Frustrated by High Home Prices? Here’s an Underused Solution if You Work From Home…

Frustrated by High Home Prices? Here’s an Underused Solution if You Work From Home…

  • Heather Smith
  • 09/7/23

If you’ve been hoping to buy a home, you’re probably well aware that prices (and competition) for places to live have both been steep for quite some time in many areas. And even though mortgage rates have risen in the past year, a drastic drop in either of those two things doesn’t seem to be happening anytime soon, if ever.

It’s made many potential homebuyers so frustrated that they take a break from looking, or give up hope entirely and just stay in their current home, or continue to rent, which isn’t a picnic either! Rental prices and competition for apartments and single family house rentals is often more fierce than for houses to buy.

But if you work from home, you may have options and an edge that other buyers don’t have, and other remote workers have overlooked.

Why Pay for Location if It Doesn’t Matter as Much to You?

You’ve probably heard the old adage that the three most important things that determine the value of real estate are:

  1. Location
  2. Location
  3. Location

That saying is no joke. Location plays a huge part in how much a house is worth. But the real reason location can make a property worth more money boils down to the simple economic factor of supply and demand. Demand is often higher in areas that are closer to where people work. People don’t want to spend any more time or money on commuting than they have to, so they’re willing to pay a premium to live in an area that’s close to major major roads or public transportation that’ll get them into work in the least amount of time.

But, according to this CNN article, more remote workers are starting to take advantage of the fact that they don’t have to commute, and are willing to move to more affordable areas.

While there have always been people who work from home, the pandemic put almost everyone in that position for a while. Although some people had to return to the office, many have found themselves more than happy to work from home, and employers who are willing to let them.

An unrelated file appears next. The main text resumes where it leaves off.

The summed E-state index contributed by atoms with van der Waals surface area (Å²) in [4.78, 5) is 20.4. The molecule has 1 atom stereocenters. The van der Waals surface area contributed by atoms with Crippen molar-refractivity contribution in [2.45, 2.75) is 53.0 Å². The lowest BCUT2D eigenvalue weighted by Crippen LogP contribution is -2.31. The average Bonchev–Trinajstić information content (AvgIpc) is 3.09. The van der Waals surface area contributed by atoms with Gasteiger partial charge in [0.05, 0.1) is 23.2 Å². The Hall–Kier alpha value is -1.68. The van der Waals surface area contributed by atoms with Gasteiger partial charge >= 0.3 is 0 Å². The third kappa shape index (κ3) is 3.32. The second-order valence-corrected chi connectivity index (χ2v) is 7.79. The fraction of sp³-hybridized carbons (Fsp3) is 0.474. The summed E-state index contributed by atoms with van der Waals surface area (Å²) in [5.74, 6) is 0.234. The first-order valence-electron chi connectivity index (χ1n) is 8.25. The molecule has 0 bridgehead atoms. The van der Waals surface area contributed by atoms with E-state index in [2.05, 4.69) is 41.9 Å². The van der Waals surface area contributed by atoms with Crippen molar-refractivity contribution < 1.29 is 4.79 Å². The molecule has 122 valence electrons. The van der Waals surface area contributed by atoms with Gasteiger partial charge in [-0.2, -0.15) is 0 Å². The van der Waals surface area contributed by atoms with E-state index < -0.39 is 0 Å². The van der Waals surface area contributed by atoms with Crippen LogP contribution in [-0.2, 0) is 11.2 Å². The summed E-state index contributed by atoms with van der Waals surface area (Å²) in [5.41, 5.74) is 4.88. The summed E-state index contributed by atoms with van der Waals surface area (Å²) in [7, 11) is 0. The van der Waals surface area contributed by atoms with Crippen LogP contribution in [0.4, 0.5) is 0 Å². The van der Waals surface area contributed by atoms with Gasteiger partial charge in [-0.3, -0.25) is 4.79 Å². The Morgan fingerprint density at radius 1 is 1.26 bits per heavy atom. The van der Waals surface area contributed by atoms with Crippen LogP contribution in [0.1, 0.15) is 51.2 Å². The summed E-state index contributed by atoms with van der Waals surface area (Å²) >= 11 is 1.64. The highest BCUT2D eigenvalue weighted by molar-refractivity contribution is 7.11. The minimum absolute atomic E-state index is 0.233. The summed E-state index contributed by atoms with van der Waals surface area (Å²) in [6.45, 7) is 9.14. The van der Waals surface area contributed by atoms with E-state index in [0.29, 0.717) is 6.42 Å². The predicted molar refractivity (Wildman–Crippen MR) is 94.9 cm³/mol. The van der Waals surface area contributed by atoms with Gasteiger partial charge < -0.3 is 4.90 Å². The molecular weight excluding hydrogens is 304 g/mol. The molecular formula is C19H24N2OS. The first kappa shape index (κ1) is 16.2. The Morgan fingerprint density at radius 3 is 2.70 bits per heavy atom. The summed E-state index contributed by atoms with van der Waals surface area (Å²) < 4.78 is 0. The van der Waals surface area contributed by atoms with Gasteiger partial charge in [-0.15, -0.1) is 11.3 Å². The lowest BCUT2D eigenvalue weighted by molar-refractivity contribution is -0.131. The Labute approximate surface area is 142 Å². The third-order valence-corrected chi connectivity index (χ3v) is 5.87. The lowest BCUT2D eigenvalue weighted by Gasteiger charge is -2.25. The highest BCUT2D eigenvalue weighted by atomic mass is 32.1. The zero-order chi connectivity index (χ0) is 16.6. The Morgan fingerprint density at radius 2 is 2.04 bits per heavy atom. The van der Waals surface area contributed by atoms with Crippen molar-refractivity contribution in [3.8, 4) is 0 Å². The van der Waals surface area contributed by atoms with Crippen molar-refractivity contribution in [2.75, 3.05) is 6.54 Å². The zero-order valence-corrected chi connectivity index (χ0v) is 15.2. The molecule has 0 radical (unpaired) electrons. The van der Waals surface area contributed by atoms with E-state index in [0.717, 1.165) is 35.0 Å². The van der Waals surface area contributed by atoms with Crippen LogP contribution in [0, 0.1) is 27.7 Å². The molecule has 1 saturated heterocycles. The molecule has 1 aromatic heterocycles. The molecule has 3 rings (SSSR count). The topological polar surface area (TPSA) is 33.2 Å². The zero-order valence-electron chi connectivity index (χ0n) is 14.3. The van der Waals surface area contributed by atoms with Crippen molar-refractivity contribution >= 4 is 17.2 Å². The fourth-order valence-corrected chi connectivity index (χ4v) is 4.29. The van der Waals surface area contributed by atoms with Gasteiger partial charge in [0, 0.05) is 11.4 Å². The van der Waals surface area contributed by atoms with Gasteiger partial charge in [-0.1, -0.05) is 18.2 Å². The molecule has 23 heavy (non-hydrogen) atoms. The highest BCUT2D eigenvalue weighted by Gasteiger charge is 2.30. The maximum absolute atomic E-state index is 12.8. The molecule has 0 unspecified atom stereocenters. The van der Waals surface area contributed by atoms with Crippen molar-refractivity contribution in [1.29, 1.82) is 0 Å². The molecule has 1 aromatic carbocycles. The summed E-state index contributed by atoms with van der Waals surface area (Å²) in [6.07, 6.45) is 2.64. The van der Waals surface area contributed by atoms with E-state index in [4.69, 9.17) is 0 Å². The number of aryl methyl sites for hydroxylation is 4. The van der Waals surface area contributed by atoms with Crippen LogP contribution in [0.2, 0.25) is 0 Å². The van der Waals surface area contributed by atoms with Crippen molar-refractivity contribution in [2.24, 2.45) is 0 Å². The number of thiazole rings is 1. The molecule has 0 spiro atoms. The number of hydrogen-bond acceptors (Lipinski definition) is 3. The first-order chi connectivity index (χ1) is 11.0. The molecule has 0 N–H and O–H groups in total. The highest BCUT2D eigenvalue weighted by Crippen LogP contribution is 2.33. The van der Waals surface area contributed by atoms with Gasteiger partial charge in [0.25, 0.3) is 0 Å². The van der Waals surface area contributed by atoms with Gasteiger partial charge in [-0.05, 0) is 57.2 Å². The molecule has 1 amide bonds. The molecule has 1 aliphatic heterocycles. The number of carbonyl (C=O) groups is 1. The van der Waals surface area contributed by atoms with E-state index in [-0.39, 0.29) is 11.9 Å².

Yet even though there are a lot of people working from home, they often overlook the opportunity they have to find a more affordable place to live, and continue to focus on trying to buy a home in areas that are highly sought after due to their location, when they don’t absolutely need to.

If you don’t need to leave your house in order to get to work, it gives you a lot of advantages other homebuyers who need to commute don’t have, so why not take advantage of that?

Advantages of Moving to a Less Commuter-Friendly Area

Areas that are closer to where many people work and have better commutes are often seen as more “desirable” places to live in the eyes of many buyers, whether they commute or not. But that might be based more upon the reputation and demand for houses in the area, than from an objective perspective. Just because “everyone” thinks an area is better or more desirable, doesn’t mean areas that are further away don’t have advantages.

Check out this list of potential advantages you could have by moving to a less commuter-friendly area:

  • You could get more house for the same (or less) money.
  • You could get a bigger property.
  • You could get a nicer house with more amenities.
  • You might be able to find new construction, or build your own home from the ground up in areas that are less developed than the highly populated commuter areas.
  • You might not have as much competition from other buyers.

If It’s Appealing to You, Here Are Some Tips for Making Your Move

When you stop to think about it, the list of advantages can easily outweigh paying a higher price tag for a house in a commuter-friendly area. If you’d like to take advantage of the advantages, here are a few tips to keep in mind:

  • Consider checking with your current employer to make sure they’re planning on allowing you to work from home for the foreseeable future.
  • If you’re worried about not being able to work from home at your current job for a long time, consider whether you can easily find another remote job in your field to replace it.
  • Do take into consideration how long of a commute you’d have to make if you had to find a job that required you to commute into the office eventually.
  • You don’t necessarily have to look at homes really far away from commuter-friendly areas. Start looking as close as possible to where you’ve been considering living, and look incrementally further away.
  • If you’re more adventurous, make a bold move and buy a home wherever you’ve always dreamed of living, even if it’s nowhere near where you work. Although, you should factor in some travel time and costs if your employer requires you to come in for occasional meetings or events.
  • If you’re moving outside of an area that your real estate agent can help you, ask him or her to network with other agents in their network to come up with some ideas for where you could move to, and refer you to an agent to help you in those areas.

The Takeaway:

If you’ve been hoping to buy a home, but have been frustrated by the price of houses, you might want to consider looking outside of the areas you’ve been searching in, if you work from home. Remote workers don’t need to pay a premium to live in an area that is commuter-friendly, and can open up their search to lower priced areas and potentially find a nicer, bigger house than they could afford in an area people flock to in order to be closer to work.

Work With Heather

For most families, choosing a new home is the biggest financial decision they will ever make. There are many complicated decisions involved in choosing a home. As one of the top real estate professionals in the local market, I'll negotiate the best prices and terms for you and answer all of your questions as they arise.